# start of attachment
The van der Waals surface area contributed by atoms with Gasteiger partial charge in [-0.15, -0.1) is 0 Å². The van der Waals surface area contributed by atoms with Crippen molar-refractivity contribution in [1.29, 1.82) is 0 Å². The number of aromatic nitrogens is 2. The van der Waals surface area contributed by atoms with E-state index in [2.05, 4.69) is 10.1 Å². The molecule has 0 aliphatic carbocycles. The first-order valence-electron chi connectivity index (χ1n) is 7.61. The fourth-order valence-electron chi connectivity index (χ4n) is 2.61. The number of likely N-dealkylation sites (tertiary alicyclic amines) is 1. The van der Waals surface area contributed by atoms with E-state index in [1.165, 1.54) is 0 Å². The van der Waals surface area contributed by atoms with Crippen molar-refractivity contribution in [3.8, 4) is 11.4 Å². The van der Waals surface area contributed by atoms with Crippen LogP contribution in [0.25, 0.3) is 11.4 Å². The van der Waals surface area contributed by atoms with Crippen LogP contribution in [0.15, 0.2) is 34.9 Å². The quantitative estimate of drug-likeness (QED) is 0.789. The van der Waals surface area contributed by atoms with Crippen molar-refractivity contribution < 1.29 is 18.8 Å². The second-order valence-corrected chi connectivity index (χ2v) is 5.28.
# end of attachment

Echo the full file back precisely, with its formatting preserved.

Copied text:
The van der Waals surface area contributed by atoms with Gasteiger partial charge in [-0.15, -0.1) is 0 Å². The van der Waals surface area contributed by atoms with Crippen molar-refractivity contribution in [1.29, 1.82) is 0 Å². The number of aromatic nitrogens is 2. The van der Waals surface area contributed by atoms with E-state index in [2.05, 4.69) is 10.1 Å². The molecule has 0 aliphatic carbocycles. The first-order valence-electron chi connectivity index (χ1n) is 7.61. The fourth-order valence-electron chi connectivity index (χ4n) is 2.61. The number of likely N-dealkylation sites (tertiary alicyclic amines) is 1. The van der Waals surface area contributed by atoms with E-state index in [1.165, 1.54) is 0 Å². The van der Waals surface area contributed by atoms with Crippen molar-refractivity contribution in [3.8, 4) is 11.4 Å². The van der Waals surface area contributed by atoms with Crippen LogP contribution in [0.25, 0.3) is 11.4 Å². The van der Waals surface area contributed by atoms with Crippen LogP contribution in [0.15, 0.2) is 34.9 Å². The quantitative estimate of drug-likeness (QED) is 0.789. The van der Waals surface area contributed by atoms with Crippen molar-refractivity contribution < 1.29 is 18.8 Å². The second-order valence-corrected chi connectivity index (χ2v) is 5.28.